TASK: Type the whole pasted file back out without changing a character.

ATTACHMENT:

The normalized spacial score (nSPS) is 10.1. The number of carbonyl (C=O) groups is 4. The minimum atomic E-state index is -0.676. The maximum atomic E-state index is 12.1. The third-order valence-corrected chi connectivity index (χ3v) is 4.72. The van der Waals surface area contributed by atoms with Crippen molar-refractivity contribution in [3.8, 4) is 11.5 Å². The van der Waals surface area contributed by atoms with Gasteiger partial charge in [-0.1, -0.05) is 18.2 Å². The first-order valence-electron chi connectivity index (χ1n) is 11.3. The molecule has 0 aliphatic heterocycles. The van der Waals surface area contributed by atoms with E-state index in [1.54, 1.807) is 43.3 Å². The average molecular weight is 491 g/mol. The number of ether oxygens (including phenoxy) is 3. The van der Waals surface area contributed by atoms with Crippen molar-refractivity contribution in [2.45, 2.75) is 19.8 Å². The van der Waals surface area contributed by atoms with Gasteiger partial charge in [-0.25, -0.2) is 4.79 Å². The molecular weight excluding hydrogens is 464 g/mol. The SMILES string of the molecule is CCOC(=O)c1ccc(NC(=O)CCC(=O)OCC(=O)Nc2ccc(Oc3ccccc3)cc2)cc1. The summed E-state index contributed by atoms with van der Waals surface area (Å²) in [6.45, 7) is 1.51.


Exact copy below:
The normalized spacial score (nSPS) is 10.1. The number of carbonyl (C=O) groups is 4. The minimum atomic E-state index is -0.676. The maximum atomic E-state index is 12.1. The third-order valence-corrected chi connectivity index (χ3v) is 4.72. The van der Waals surface area contributed by atoms with Crippen molar-refractivity contribution in [3.8, 4) is 11.5 Å². The van der Waals surface area contributed by atoms with Gasteiger partial charge in [-0.1, -0.05) is 18.2 Å². The first-order valence-electron chi connectivity index (χ1n) is 11.3. The molecule has 0 aliphatic heterocycles. The van der Waals surface area contributed by atoms with E-state index in [1.54, 1.807) is 43.3 Å². The average molecular weight is 491 g/mol. The number of ether oxygens (including phenoxy) is 3. The van der Waals surface area contributed by atoms with Crippen molar-refractivity contribution in [2.45, 2.75) is 19.8 Å². The van der Waals surface area contributed by atoms with Gasteiger partial charge in [-0.25, -0.2) is 4.79 Å². The molecular weight excluding hydrogens is 464 g/mol. The SMILES string of the molecule is CCOC(=O)c1ccc(NC(=O)CCC(=O)OCC(=O)Nc2ccc(Oc3ccccc3)cc2)cc1. The summed E-state index contributed by atoms with van der Waals surface area (Å²) in [6.45, 7) is 1.51.